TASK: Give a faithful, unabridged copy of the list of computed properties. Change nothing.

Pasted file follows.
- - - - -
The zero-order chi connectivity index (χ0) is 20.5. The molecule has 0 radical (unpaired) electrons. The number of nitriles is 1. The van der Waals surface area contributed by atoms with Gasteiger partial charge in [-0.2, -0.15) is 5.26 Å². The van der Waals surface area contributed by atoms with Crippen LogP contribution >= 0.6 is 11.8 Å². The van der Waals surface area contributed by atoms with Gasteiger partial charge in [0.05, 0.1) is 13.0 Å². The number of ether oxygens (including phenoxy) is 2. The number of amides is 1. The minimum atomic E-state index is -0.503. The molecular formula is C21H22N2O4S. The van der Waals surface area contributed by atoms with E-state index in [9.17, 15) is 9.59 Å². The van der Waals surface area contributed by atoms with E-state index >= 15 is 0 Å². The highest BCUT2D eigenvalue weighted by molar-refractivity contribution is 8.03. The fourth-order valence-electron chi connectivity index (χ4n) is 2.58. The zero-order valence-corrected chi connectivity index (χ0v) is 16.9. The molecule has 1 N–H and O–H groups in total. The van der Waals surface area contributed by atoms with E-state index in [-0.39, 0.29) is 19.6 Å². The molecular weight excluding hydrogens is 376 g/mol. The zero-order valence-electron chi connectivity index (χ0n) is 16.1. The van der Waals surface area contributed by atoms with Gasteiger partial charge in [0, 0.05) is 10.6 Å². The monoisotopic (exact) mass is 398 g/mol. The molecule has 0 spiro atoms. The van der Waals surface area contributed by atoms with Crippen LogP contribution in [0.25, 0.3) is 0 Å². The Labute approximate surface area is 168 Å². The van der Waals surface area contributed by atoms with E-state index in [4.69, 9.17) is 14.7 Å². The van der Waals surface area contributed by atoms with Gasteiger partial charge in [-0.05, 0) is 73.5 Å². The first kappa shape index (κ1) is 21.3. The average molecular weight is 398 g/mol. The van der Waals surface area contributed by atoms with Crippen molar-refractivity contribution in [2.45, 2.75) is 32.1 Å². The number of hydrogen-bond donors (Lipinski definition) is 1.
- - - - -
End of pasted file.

The zero-order chi connectivity index (χ0) is 20.5. The molecule has 0 radical (unpaired) electrons. The number of nitriles is 1. The van der Waals surface area contributed by atoms with Gasteiger partial charge in [-0.2, -0.15) is 5.26 Å². The van der Waals surface area contributed by atoms with Crippen LogP contribution >= 0.6 is 11.8 Å². The van der Waals surface area contributed by atoms with Gasteiger partial charge in [0.05, 0.1) is 13.0 Å². The number of ether oxygens (including phenoxy) is 2. The number of amides is 1. The minimum atomic E-state index is -0.503. The molecular formula is C21H22N2O4S. The van der Waals surface area contributed by atoms with E-state index in [9.17, 15) is 9.59 Å². The van der Waals surface area contributed by atoms with E-state index >= 15 is 0 Å². The highest BCUT2D eigenvalue weighted by molar-refractivity contribution is 8.03. The fourth-order valence-electron chi connectivity index (χ4n) is 2.58. The zero-order valence-corrected chi connectivity index (χ0v) is 16.9. The molecule has 1 N–H and O–H groups in total. The van der Waals surface area contributed by atoms with E-state index in [-0.39, 0.29) is 19.6 Å². The molecular weight excluding hydrogens is 376 g/mol. The zero-order valence-electron chi connectivity index (χ0n) is 16.1. The van der Waals surface area contributed by atoms with Gasteiger partial charge in [0, 0.05) is 10.6 Å². The monoisotopic (exact) mass is 398 g/mol. The molecule has 0 spiro atoms. The van der Waals surface area contributed by atoms with Crippen LogP contribution in [0.25, 0.3) is 0 Å². The Labute approximate surface area is 168 Å². The van der Waals surface area contributed by atoms with E-state index in [4.69, 9.17) is 14.7 Å². The van der Waals surface area contributed by atoms with Gasteiger partial charge in [-0.05, 0) is 73.5 Å². The first kappa shape index (κ1) is 21.3. The average molecular weight is 398 g/mol. The van der Waals surface area contributed by atoms with Crippen molar-refractivity contribution in [2.45, 2.75) is 32.1 Å². The number of hydrogen-bond donors (Lipinski definition) is 1.